I have known a few sessions akin to the birds, where the louder and bolshier take over, like the magpies, rooks and that fat collared dove, while the small birds keep their distance and twitter away in the hedge within a few meters/yards of the food…

More good food for thought here, and another session leader with a long history, Phantom, glad to have your input and ideas on this.

And good points too Tirno… Thanks all!

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@ kook: “Why does a caged bird sing?”

In a desperate & usually utter futile attempt to find some company!

“A robin redbreast in a cage. Puts all heaven in a rage.”

This as a pet hate of mine, to see social creatures being kept in solitary confinement, to entertain some dimwit human, who clearly has no real love for the creature he or she is keeping, as a prisoner!

In my book, a Bird Cage is an utter abomination & I hate them with a passion!

Well, you did ask ……

Cheers,
Dick

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Do you know this from experience… Ptarmigan?

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Your analogy is missing birds of prey who eat starlings like snick snacks, the cats who toy a bird Of one wing and then let’s him walk away

Or better yet, the empty feeder, mOldy seeds or even those pesky squirrels who don’t sing. Chipmunks that speed it all up, or da budgy that never seen another bird before and keeps looking at himself in the mirror

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Birds of prey ~

Magpies eat other birds too, and raid nests…

I can’t imagine a Ptarmigan caged, I’ve only ever seen them, outside of the wilds, stuffed and mounted… 😉

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The Groundhog has told the notables of Pennsylvania that it will go back to sleep for another six weeks.

Or so I seem to recall reading recently. I think it’s called Punxsatawney Fred. Or something a bit like that.

I mention it because I find groundhogs funny and mention them whenever I can 🙂 🙂 🙂.

But I don’t think I’m as strange as the great and the good of Pennsylvania, who come out in foul cold weather to venerate the critter and practice divination with it.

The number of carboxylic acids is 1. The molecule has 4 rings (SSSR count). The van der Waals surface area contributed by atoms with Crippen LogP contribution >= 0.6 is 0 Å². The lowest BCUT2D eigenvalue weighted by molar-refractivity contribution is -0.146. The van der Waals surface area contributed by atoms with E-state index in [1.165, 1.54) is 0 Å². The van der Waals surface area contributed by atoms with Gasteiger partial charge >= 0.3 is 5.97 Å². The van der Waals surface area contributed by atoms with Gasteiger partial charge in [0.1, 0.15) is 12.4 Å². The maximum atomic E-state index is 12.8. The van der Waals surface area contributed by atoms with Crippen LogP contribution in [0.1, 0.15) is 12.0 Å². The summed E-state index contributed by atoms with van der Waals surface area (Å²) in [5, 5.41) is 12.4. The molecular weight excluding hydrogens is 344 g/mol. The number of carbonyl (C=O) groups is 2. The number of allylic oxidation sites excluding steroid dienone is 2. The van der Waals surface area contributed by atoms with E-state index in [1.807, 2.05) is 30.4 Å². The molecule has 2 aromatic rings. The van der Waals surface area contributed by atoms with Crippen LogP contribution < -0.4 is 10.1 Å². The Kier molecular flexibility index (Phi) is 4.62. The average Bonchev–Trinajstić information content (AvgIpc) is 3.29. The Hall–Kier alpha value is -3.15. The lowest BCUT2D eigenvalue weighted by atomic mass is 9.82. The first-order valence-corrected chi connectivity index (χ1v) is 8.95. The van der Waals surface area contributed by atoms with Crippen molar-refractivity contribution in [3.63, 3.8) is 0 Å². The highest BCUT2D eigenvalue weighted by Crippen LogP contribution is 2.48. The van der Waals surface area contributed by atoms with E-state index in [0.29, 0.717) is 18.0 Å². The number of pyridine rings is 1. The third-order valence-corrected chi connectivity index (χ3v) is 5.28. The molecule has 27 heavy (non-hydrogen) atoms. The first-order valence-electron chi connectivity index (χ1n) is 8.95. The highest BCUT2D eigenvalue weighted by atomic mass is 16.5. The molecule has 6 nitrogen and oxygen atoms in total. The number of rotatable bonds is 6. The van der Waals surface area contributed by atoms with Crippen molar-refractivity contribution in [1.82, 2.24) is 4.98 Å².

Re: Unpaid vs. Paid Sessions ~

I usually see the type of situation described by Ptarmagin and Jon K.
Here in Rhode Island, pretty much every session has a paid leader or leaders. The good ones not only attract patrons for the pub, they attract other musicians as well. Those are the folks who are not only good players, but also like to share the stage, encourage participation, and make people feel welcome. The bad session leaders tend not to attract fellow musicians, and their sessions tend to wither away.
And I don’t know of anyone who begrudges those session leaders for the small token they receive for being willing to show up week after week, and keep things flowing.

(And speaking of groundhogs, I heard that the groundhog’s family name this year was Stark, because he decided that “Winter is coming.”)

Staged or not Staged?

“like to share the stage” ~ Al, are these actually up on a stage or platform? There’s another kettle of fish. I have seen such sessions, as different from those that are on floor level or in the corner of a pub or bar. That’s a whole other dimension and feel, being raised up, however little. Curious.

Do they still barbecue groundhogs?

Re: Unpaid vs. Paid Sessions ~

Oops, share the metaphorical stage, not an actual stage. But come to think of it, using the stage metaphor could imply that I think a session is a performance, so let’s not go there!

Re: Unpaid vs. Paid Sessions ~

Pan-fried indoors, when the weather is bad; barbecued outdoors, when the weather is fine. The humble groundhog also clothes some of us too. However, it is their wisdom and predictive knack that we rely on most. Many times in our history, we have been content to let groundhogs pick our presidential candidates, and to let individual groundhogs break Supreme Court deadlocks.

Re: Unpaid vs. Paid Sessions ~

Didn’t the martins eat all of the groundhogs in Ireland?

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Al, I agree, touchy ground trampled and blood shed all over in previous threads. I did fear starting this one…

Ata ~ but when they get old and less reliable with the predictions, then is the time to find other uses for them, though I would have though slow baking would have conquered the toughness usually ascribed to an old carcass. And don’t go calling me an ‘old carcass’ any of you… I’m not ready to be barbied yet…